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On the morning of June 18, 2014, Justin Ross Harris was supposed to drop his 22-month-old son, Cooper, at day care before heading to the Home Depot in suburban Atlanta where he worked in the IT department.
But Harris, then 33, didn't do that. Cooper was left buckled into the backseat of the family's SUV for seven hours on a day when temperatures soared to nearly 90 degrees. An autopsy found that the boy died of hyperthermia.
What came next was a twisty and startling set of events: After murder charges were quickly filed against Harris, thousands of supporters rose to his defense, calling him a devoted father who'd made a terrible mistake.
Then came the motive. Harris might have seemed like a loving dad and husband, authorities alleged, but that was just a façade: He was in debt and wanted a "child-free life," as evidenced by the sexually explicit messages and photos he was sending and receiving with multiple women — including a 16-year-old — on the day his son died.
Jury selection in Harris' murder trial begins Monday, and looming over it is this question: Is he the cruel, callous murderer prosecutors have portrayed him as? Or did he indeed make a mistake — and are authorities unfairly using his personal life as a shaming tactic?
"This is a horrible accident," the petition read. "The father loved his son immensely. These were very loving parents who are devastated. Justin already has to live with a punishment worse than death. Sending what's left of his family in to bankruptcy to defend him against these charges is only bringing more hardship to a family that will never recover from the loss of a child. There is nothing to indicate that the father intentionally left his child in the car, so a charge of murder is not appropriate."
Although it was later withdrawn, more than 10,000 people signed the petition. And as details emerged of Harris' double life, his brother — a police officer from Tuscaloosa, Alabama — offered an even sharper criticism of local law enforcement.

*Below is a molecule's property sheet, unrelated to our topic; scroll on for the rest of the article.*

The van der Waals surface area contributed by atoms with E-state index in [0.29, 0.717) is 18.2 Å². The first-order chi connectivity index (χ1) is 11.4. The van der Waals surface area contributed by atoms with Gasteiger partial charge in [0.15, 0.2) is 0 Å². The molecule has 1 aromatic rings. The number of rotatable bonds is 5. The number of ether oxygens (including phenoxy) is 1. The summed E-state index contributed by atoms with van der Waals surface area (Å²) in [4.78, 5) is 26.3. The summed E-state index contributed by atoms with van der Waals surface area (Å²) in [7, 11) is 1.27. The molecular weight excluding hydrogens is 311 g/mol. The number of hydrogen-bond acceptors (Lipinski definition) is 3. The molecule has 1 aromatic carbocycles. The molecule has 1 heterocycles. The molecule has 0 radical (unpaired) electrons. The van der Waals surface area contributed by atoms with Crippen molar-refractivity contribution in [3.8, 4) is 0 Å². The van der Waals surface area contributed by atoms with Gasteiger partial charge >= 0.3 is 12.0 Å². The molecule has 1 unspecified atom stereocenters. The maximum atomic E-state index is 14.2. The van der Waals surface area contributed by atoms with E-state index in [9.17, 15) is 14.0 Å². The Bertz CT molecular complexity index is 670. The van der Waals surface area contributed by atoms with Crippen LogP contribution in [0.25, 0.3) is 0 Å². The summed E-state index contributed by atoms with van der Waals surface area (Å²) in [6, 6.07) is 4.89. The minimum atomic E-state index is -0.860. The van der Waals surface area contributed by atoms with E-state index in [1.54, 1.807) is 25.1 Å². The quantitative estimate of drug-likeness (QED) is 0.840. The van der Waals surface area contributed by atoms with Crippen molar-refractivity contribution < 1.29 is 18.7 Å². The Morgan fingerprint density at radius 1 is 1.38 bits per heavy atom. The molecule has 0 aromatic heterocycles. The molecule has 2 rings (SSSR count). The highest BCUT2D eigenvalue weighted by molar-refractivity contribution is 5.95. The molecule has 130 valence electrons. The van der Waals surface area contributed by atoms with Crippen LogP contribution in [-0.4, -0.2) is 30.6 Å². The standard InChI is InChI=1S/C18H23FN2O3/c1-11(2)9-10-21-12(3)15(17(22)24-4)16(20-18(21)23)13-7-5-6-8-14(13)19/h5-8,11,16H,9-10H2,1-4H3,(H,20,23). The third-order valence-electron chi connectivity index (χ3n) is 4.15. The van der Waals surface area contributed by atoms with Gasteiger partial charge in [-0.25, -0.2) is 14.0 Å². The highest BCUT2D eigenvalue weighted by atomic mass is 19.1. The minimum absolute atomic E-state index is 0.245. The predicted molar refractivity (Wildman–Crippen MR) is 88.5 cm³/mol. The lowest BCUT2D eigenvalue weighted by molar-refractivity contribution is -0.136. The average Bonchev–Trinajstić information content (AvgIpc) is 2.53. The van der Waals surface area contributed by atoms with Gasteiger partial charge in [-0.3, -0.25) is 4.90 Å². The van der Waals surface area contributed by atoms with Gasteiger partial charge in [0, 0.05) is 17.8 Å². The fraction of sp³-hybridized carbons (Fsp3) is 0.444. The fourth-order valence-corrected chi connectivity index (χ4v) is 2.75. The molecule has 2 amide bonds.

"I'm very angry with them," he told the Atlanta Journal-Constitution. "I think they rushed to judgment."
Harris' alleged double life was on full display in warrants and during a court hearing. Authorities said Harris, who owed $4,000 in credit card debt, had asked relatives how to cash in two life insurance policies — one for $2,000, the other for $25,000 — that he and his wife had taken out on Cooper.
And just four days before his son's death, NBC station WXIA reported, Harris twice watched an online video that showed what happened when an animal became trapped in a hot car.
But perhaps the most stunning allegation was Harris' use of message sites like Kik and Skout to pursue other women — and at least one teenager — as his son sat trapped in his SUV.
"Did he talk about exposing himself while he's chatting and messaging?" a lawyer asked Cobb County Detective Phil Stoddard during a probable cause hearing.
"Yes," Stoddard replied.
"Was he sending pictures?" the lawyer asked.
"Yes," the detective responded.
Harris' lawyer, Maddox Kilgore, fired back that his client's online life had nothing to do with the charges and that prosecutors were simply trying to shame him, WXIA reported.
"There's nothing per se nefarious about" the messages, Kilgore said, adding that there was no evidence showing that Harris knowingly left Cooper in the car seat.
"An accident doesn't become a crime because the results were catastrophic," he said.
More Charges and a Divorce
A few months later, Harris' wife of a decade, Leanna, called their marriage "irrevocably broken" and filed for divorce. Then, Harris was indicted on eight additional charges related to his online life.
A grand jury found that from January to May 2014, Harris sent sexually explicit photos and messages to three underage girls. He was charged with two counts of sexual exploitation of children and six counts of disseminating harmful material to minors.
During a news conference to announce the additional allegations, Cobb County District Attorney Vic Reynolds declined to discuss "any evidentiary matters" related to the charges, saying only: "The evidence in this case has led us to this point today."
Without providing details, Kilgore, Harris' lawyer, described the "electronic communications" in a statement as "consensual" and added that the indictment was a "calculated maneuver" designed to "inflame public opinion on the eve of jury selection."
"It is clear that these allegations are wholly unrelated to the accidental death of Cooper Harris," Kilgore said.